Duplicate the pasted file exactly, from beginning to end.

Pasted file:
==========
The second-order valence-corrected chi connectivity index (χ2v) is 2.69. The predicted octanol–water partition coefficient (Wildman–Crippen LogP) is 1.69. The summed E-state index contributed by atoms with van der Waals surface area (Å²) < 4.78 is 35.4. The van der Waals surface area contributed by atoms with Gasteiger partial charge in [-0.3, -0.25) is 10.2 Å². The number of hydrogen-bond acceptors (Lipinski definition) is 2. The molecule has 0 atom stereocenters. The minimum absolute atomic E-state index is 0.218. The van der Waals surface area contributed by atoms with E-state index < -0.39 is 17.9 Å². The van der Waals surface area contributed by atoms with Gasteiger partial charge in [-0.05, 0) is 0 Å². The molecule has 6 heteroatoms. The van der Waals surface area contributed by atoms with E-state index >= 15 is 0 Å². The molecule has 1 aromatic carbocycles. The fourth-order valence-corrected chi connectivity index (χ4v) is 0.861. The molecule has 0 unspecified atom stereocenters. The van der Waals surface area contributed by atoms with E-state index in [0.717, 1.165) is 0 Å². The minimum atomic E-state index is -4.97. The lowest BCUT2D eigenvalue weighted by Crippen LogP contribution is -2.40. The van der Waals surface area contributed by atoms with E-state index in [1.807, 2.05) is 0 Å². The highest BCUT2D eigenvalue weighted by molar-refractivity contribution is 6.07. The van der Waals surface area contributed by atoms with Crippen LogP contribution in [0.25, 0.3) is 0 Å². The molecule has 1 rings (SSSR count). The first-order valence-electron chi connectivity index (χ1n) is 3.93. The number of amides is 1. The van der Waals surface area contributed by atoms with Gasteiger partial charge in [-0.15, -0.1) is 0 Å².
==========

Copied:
The second-order valence-corrected chi connectivity index (χ2v) is 2.69. The predicted octanol–water partition coefficient (Wildman–Crippen LogP) is 1.69. The summed E-state index contributed by atoms with van der Waals surface area (Å²) < 4.78 is 35.4. The van der Waals surface area contributed by atoms with Gasteiger partial charge in [-0.3, -0.25) is 10.2 Å². The number of hydrogen-bond acceptors (Lipinski definition) is 2. The molecule has 0 atom stereocenters. The minimum absolute atomic E-state index is 0.218. The van der Waals surface area contributed by atoms with E-state index < -0.39 is 17.9 Å². The van der Waals surface area contributed by atoms with Gasteiger partial charge in [-0.05, 0) is 0 Å². The molecule has 6 heteroatoms. The van der Waals surface area contributed by atoms with E-state index >= 15 is 0 Å². The molecule has 1 aromatic carbocycles. The fourth-order valence-corrected chi connectivity index (χ4v) is 0.861. The molecule has 0 unspecified atom stereocenters. The van der Waals surface area contributed by atoms with E-state index in [0.717, 1.165) is 0 Å². The minimum atomic E-state index is -4.97. The lowest BCUT2D eigenvalue weighted by Crippen LogP contribution is -2.40. The van der Waals surface area contributed by atoms with E-state index in [1.807, 2.05) is 0 Å². The highest BCUT2D eigenvalue weighted by molar-refractivity contribution is 6.07. The van der Waals surface area contributed by atoms with Crippen LogP contribution in [0.25, 0.3) is 0 Å². The molecule has 1 rings (SSSR count). The first-order valence-electron chi connectivity index (χ1n) is 3.93. The number of amides is 1. The van der Waals surface area contributed by atoms with Gasteiger partial charge in [-0.15, -0.1) is 0 Å².